The Perfect Zero

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Falls, Tara Evans, 2015 (mixed media on canvas)

Falls, Tara Evans, 2015 (mixed media on canvas)

Or how I learned to love minimalism

People been banging on to me about minimalism my whole life. My parents were into it, the spiritual movement I joined was into it, and there have always been those annoying twats who just live in pale-grey empty spaces and don’t let their children have more than one toy out at a time.

My feeling has always been that it’s not my bag. AT ALL. I always loved my things, was very sentimental about my things, they were perhaps as significant to me as living people. Also, I am messy. I make a mess, and I grubby things up. I can’t live in a pure white box coz I always make marks on things, or drop beetroot on them. I do things and use things and make things, and that leaves a trail of books, papers, paintbrushes, threads, pencils, discarded clothing and on and on. Luckily for me I also really enjoy having a good clean up and clear out, or I’d be like those hoarder types you see on TV.

So this time last year I and my ex were knees-deep in selling everything we owned (mostly what I owned, to be honest, it was mostly my stuff). Things I’d owned for a quarter of a century, things I remembered my Nan having when I was little girl (she has now upgraded from junk-shop antiques to 100% John Lewis’s finest), my two crates of accessories (they might come back into my style again!), even my books (even Len Deighton’s Bernard Sampson novels, my favourite espionage fiction of ever). I had suddenly begun to feel that all those things were weighing me down. They demanded space, they demanded maintenance, energy. We worked very hard for three months and we cleared out almost everything. The idea was to live van life and travel for a while, but even though that didn’t work out, I am delighted to own so very little now.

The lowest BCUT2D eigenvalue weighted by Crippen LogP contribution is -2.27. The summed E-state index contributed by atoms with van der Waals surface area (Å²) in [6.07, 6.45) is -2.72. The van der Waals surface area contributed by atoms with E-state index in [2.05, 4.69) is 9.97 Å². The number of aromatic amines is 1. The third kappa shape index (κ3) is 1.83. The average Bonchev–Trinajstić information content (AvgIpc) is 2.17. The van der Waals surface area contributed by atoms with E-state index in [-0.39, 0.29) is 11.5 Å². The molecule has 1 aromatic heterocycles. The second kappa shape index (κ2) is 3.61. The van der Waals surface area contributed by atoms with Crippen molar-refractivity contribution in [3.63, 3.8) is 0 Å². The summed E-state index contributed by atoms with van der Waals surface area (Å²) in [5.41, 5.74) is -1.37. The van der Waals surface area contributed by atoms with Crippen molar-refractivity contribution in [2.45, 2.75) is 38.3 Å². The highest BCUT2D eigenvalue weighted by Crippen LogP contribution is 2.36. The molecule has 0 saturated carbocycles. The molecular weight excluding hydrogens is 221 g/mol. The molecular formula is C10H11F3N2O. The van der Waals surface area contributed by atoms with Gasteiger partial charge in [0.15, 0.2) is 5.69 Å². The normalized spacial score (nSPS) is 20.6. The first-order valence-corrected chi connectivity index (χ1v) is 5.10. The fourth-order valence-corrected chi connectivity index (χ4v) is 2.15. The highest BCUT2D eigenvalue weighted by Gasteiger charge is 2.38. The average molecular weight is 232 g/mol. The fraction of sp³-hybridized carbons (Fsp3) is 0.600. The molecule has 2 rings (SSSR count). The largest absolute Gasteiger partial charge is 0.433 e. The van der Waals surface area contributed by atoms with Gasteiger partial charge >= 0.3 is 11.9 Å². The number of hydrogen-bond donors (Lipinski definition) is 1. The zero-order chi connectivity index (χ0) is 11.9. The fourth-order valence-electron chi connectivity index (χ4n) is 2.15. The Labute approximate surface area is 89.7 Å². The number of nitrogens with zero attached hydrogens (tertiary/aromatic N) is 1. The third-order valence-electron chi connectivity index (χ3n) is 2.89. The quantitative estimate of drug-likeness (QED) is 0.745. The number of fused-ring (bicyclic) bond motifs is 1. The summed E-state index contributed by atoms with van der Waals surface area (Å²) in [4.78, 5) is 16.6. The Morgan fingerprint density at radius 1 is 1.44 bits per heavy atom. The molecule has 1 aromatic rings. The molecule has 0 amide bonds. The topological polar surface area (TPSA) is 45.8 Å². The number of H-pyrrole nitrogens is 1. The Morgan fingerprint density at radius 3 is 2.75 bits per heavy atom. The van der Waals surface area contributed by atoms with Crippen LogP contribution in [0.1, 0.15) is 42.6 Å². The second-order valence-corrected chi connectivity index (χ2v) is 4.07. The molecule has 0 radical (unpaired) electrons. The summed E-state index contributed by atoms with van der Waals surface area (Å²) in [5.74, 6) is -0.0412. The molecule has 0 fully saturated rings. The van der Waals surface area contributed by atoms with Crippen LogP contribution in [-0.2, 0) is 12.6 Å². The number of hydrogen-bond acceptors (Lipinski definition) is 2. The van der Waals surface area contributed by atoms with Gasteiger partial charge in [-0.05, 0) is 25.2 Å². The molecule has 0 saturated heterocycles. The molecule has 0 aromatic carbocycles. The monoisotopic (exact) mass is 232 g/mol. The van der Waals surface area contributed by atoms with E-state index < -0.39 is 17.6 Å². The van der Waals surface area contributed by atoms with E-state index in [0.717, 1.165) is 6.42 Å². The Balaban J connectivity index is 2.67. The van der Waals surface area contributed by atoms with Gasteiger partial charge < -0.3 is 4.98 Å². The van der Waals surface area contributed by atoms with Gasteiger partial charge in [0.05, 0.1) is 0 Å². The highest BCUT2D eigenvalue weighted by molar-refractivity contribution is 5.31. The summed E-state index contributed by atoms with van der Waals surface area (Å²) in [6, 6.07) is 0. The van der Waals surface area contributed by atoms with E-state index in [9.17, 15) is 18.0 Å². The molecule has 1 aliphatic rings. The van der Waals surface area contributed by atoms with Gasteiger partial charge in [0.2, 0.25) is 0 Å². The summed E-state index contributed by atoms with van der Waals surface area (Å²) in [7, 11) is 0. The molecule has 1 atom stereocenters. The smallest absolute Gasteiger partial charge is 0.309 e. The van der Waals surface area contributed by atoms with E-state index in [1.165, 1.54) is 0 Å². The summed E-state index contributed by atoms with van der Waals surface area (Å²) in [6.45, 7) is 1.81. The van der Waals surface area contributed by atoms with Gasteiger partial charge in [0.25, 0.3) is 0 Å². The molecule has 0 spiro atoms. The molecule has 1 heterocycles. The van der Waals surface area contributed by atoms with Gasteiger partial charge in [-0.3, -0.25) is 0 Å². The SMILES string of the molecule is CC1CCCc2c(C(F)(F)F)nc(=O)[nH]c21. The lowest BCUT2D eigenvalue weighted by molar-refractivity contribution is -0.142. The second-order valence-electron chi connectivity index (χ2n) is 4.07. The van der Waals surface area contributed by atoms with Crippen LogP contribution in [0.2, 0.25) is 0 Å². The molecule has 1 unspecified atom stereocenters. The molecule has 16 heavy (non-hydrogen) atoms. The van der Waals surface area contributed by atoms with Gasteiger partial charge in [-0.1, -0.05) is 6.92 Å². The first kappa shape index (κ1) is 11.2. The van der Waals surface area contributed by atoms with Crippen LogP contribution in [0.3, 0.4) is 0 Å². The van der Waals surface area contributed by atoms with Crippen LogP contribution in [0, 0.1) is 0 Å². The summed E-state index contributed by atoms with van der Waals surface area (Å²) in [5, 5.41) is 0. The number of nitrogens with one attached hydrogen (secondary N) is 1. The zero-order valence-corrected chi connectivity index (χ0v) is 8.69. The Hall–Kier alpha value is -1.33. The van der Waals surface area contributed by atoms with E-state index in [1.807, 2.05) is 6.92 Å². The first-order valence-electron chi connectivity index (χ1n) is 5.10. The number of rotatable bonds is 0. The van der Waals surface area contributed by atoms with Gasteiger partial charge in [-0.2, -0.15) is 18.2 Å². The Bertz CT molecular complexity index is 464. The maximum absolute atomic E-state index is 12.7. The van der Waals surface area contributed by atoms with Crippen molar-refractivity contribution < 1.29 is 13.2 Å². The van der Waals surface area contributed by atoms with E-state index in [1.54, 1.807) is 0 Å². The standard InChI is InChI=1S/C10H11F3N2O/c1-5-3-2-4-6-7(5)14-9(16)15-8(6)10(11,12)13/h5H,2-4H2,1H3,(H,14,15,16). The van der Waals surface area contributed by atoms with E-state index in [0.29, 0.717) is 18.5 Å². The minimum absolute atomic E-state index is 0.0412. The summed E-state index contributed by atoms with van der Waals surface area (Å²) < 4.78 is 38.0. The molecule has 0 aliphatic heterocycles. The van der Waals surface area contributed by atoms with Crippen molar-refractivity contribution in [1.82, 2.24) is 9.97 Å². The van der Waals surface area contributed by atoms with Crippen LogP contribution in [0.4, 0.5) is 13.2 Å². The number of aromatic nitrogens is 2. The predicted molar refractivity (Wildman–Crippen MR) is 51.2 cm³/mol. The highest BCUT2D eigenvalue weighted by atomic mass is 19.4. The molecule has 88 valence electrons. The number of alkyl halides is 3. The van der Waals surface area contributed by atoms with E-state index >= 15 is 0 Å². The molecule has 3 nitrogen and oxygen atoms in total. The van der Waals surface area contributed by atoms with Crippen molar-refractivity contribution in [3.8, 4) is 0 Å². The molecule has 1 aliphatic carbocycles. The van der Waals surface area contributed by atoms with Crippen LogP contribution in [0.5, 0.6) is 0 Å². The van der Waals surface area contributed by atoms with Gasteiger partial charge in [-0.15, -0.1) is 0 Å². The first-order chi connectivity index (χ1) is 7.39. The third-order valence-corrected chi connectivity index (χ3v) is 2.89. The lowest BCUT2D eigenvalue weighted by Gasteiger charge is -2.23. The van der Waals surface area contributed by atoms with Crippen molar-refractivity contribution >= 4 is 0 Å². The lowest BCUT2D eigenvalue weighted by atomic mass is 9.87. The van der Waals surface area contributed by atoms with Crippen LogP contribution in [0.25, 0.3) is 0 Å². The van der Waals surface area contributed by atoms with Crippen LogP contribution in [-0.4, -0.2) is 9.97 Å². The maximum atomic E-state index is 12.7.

I got my very small collection of clothes (checked out Project 333 to get started), about ten books, a couple of plastic crates of art stuff, photos, a few favourite kitchen items and tools and my work materials. It could be a lot less, except that I found it very hard, and completely against my frugal nature, to get rid of tools and fabric, etc., that I will only have to buy again. What I miss is my egg-turner, which I can’t find a replacement for, and I regret the fact that during the break-up with my husband my six metal skewers went bye-bye. They were supposed to be once-and-forever purchases! Other than that, I don’t miss or think about anything I gave away or sold.

What’s brilliant about my new lifestyle is:

How long it takes to clear up – I made a mess, threw clothes, books, papers around everywhere? It only takes ten minutes to have everything ship-shape again. Everything has a place to live and dusting is a doddle.

I hardly buy anything – it took such an effort to get rid of everything, you really ask yourself whether you need this object/item whenever you are tempted. Buying things is not a casual act any more.

It’s green – I’ve always been big on upcycling, re-use, frugality (or being tight) and saving energy and resources, and minimalism is the logical extension of that. Smaller houses, less energy. Less furniture, clothes, books (I use the library now), less consumption, less waste.

I feel floaty-light.

You can choose the level of minimalism that feels right for you – it’s not about us all living in identical empty spaces with one artistically-draped house plant and no chairs. Have a go at giving some things to a charity shop – it feels brilliant and it will be good for your health and sanity, too.

Here’s a nice post with collected TED talks about minimalism: frugaling.org

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